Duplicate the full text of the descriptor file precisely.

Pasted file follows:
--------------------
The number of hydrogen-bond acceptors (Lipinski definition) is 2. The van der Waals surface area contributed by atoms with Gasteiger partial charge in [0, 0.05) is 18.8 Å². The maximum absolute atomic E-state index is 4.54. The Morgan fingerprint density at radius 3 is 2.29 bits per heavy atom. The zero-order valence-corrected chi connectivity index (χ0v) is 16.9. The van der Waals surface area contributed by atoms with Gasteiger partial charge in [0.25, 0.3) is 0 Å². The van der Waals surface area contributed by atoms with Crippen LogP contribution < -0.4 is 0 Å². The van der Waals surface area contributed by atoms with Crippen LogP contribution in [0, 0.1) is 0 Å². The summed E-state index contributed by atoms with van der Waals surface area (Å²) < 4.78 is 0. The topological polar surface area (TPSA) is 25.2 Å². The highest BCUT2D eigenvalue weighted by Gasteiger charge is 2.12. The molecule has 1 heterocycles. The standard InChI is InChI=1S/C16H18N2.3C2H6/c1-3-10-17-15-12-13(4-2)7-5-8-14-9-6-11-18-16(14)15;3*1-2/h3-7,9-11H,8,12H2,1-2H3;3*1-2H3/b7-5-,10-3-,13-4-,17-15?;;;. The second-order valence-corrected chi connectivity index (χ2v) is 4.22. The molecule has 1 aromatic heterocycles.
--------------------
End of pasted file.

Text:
The number of hydrogen-bond acceptors (Lipinski definition) is 2. The van der Waals surface area contributed by atoms with Gasteiger partial charge in [0, 0.05) is 18.8 Å². The maximum absolute atomic E-state index is 4.54. The Morgan fingerprint density at radius 3 is 2.29 bits per heavy atom. The zero-order valence-corrected chi connectivity index (χ0v) is 16.9. The van der Waals surface area contributed by atoms with Gasteiger partial charge in [0.25, 0.3) is 0 Å². The van der Waals surface area contributed by atoms with Crippen LogP contribution < -0.4 is 0 Å². The van der Waals surface area contributed by atoms with Crippen LogP contribution in [0, 0.1) is 0 Å². The summed E-state index contributed by atoms with van der Waals surface area (Å²) < 4.78 is 0. The topological polar surface area (TPSA) is 25.2 Å². The highest BCUT2D eigenvalue weighted by Gasteiger charge is 2.12. The molecule has 1 heterocycles. The standard InChI is InChI=1S/C16H18N2.3C2H6/c1-3-10-17-15-12-13(4-2)7-5-8-14-9-6-11-18-16(14)15;3*1-2/h3-7,9-11H,8,12H2,1-2H3;3*1-2H3/b7-5-,10-3-,13-4-,17-15?;;;. The second-order valence-corrected chi connectivity index (χ2v) is 4.22. The molecule has 1 aromatic heterocycles.